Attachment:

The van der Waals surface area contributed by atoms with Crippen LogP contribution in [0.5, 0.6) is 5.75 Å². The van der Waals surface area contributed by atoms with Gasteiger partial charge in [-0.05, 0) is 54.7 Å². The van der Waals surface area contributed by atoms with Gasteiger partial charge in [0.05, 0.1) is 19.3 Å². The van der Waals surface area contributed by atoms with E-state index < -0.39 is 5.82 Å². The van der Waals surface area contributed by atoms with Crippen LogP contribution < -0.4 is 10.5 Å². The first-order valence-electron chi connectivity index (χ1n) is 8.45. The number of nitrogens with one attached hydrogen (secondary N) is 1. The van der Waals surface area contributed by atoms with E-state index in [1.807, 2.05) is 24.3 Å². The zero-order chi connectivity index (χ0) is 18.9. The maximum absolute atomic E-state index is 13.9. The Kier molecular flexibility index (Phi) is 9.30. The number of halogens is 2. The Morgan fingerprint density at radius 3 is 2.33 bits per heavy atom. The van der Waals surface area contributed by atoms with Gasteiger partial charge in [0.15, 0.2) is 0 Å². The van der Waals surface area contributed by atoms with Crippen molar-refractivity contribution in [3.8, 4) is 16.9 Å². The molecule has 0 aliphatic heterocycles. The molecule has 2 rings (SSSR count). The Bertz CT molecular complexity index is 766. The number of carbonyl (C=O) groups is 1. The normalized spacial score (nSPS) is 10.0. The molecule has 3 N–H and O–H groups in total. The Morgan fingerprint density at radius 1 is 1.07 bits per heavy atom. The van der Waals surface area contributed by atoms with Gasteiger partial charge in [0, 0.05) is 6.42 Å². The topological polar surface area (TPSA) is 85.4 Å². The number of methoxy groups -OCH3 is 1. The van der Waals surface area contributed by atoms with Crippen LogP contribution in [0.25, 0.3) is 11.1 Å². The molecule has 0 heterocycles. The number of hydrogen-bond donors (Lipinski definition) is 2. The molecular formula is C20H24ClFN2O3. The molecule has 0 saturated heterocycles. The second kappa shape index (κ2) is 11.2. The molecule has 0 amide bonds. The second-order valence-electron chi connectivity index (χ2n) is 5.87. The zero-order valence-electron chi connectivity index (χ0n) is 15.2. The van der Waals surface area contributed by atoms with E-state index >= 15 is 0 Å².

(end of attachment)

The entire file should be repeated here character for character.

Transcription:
The van der Waals surface area contributed by atoms with Crippen LogP contribution in [0.5, 0.6) is 5.75 Å². The van der Waals surface area contributed by atoms with Gasteiger partial charge in [-0.05, 0) is 54.7 Å². The van der Waals surface area contributed by atoms with Gasteiger partial charge in [0.05, 0.1) is 19.3 Å². The van der Waals surface area contributed by atoms with E-state index < -0.39 is 5.82 Å². The van der Waals surface area contributed by atoms with Crippen LogP contribution < -0.4 is 10.5 Å². The first-order valence-electron chi connectivity index (χ1n) is 8.45. The number of nitrogens with one attached hydrogen (secondary N) is 1. The van der Waals surface area contributed by atoms with E-state index in [1.807, 2.05) is 24.3 Å². The zero-order chi connectivity index (χ0) is 18.9. The maximum absolute atomic E-state index is 13.9. The Kier molecular flexibility index (Phi) is 9.30. The number of halogens is 2. The Morgan fingerprint density at radius 3 is 2.33 bits per heavy atom. The van der Waals surface area contributed by atoms with Gasteiger partial charge in [0.15, 0.2) is 0 Å². The van der Waals surface area contributed by atoms with Crippen molar-refractivity contribution in [3.8, 4) is 16.9 Å². The molecule has 0 aliphatic heterocycles. The molecule has 2 rings (SSSR count). The Bertz CT molecular complexity index is 766. The number of carbonyl (C=O) groups is 1. The normalized spacial score (nSPS) is 10.0. The molecule has 3 N–H and O–H groups in total. The Morgan fingerprint density at radius 1 is 1.07 bits per heavy atom. The van der Waals surface area contributed by atoms with Gasteiger partial charge in [0, 0.05) is 6.42 Å². The topological polar surface area (TPSA) is 85.4 Å². The number of methoxy groups -OCH3 is 1. The van der Waals surface area contributed by atoms with Crippen LogP contribution in [0.25, 0.3) is 11.1 Å². The molecule has 0 heterocycles. The number of hydrogen-bond donors (Lipinski definition) is 2. The molecular formula is C20H24ClFN2O3. The molecule has 0 saturated heterocycles. The second kappa shape index (κ2) is 11.2. The molecule has 0 amide bonds. The second-order valence-electron chi connectivity index (χ2n) is 5.87. The zero-order valence-electron chi connectivity index (χ0n) is 15.2. The van der Waals surface area contributed by atoms with E-state index >= 15 is 0 Å².